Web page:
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IMC 2023: Sessions

Session 1137: Jewish-Christian Entanglements in the Mirror of Medieval Manuscripts and Charters

Wednesday 5 July 2023, 11.15-12.45

Moderator/Chair:Pratima Gopalakrishnan, Department of Classics, University of Texas, Austin
Paper 1137-aClavis Verborum Biblicorum
(Language: English)
Hanna Liss, 'Corpus Masoreticum' Hochschule für Jüdische Studien Heidelberg
Index terms: Hebrew and Jewish Studies, Language and Literature - French or Occitan
Paper 1137-bHebrew Sounds on Christian Tongues: Transliteration and Translation in a Medieval Anglo-Norman Psalter
(Language: English)
Loraine Enlow, Department of Bible & Ancient Semitic Languages, Jewish Theological Seminary, New York
Index terms: Biblical Studies, Hebrew and Jewish Studies, Manuscripts and Palaeography, Onomastics
Paper 1137-cThe Hebrew 'King Arthur' Re-Evaluated: Vatican Library, Vatican Codex, MS Urb. Ebr. 48 as a Non-Autograph Copy
(Language: English)
Leon Jacobowitz Efron, Department of Humanistic Studies, Shalem College, Jerusalem
Christopher Berard, Department of English, Providence College, Rhode Island
Index terms: Hebrew and Jewish Studies, Language and Literature - Italian, Language and Literature - Semitic, Manuscripts and Palaeography

Paper -a:
Multilingualism is a manifestation of elite education today as it was in the European Middle Ages. The Jews in medieval Northern France had access not only to their Hebrew and Aramaic religious sources but at the same time were highly receptive to French culture and literature. This medieval Judeo-French literacy is documented in particular in Hebrew-French glossaries and vocabularia dating mainly from the 13th century. Their peculiarity lies in the fact that the Old French texts were written in Hebrew script. The overall objective of my paper linked to first-hand sources is the entanglement of Hebrew-French Jewish culture with the non-Jewish vernacular intellectual environment from the 12th to the 14th centuries.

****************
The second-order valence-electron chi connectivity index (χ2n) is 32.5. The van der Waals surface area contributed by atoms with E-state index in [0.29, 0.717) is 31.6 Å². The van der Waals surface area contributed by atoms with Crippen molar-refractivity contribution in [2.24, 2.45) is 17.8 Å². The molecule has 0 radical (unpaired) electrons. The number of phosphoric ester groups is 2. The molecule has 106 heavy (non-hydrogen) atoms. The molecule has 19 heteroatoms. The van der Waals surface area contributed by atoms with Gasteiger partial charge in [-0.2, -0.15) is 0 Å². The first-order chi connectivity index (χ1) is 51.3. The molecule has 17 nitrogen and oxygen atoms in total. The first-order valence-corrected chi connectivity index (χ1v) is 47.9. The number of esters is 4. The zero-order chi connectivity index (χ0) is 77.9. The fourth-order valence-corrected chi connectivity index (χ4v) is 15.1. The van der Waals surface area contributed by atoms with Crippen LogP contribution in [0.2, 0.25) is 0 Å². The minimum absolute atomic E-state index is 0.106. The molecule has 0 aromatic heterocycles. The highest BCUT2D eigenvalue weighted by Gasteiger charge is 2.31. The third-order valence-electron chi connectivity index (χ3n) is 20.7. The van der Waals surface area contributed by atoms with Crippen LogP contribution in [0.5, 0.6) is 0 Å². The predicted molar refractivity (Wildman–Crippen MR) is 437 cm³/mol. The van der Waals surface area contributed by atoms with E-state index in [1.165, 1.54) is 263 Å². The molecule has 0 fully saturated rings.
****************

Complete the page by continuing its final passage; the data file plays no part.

Paper -b:
The Hebrew-Latin Psalter MS R.8.6 at Trinity College, Cambridge (UK) holds remarkable evidence of the entangled nature of textual reception and exegetical practice between Christians and Jews in the late 12th century. An examination of onomastics and hapax legomena in R.8.6’s superscription reveals Christian willingness to depart from the textus receptus, as well as possession of advanced Hebrew knowledge and use of rabbinic commentaries. Most significantly, unique orthographic choices on the part of the scribe expose a nuanced understanding of Hebrew phonemes, including graphemes differentiating between šin and sameḥ, a technique not otherwise yet known in medieval Europe.

Paper -c:
The Melekh Artus (King Arthur) is a Jewish rendering of Arthurian material dated 1278-79. It survives incompletely in a single manuscript, Vatican codex Urb. Ebr. 48 (75r-77r). Past studies have identified the Melekh Artus as a North Italian text (via an analysis of the name variants) and as a mostly literal translation into Hebrew of thoughtfully chosen passages from the Old French Prose Merlin and Mort Artu. Much of this research assumes the single extant manuscript to be the autograph copy. Leviant’s edition (1969), which omits some details, is the basis of many of these studies.
This paper will focus on the manuscript itself and suggest there is enough evidence to assume that the Melekh Artus in Urb. Ebr. 48 is an incomplete copy of another, now seemingly lost, complete copy. If this be the case, some of the assumptions made by previous scholars may need to be reevaluated.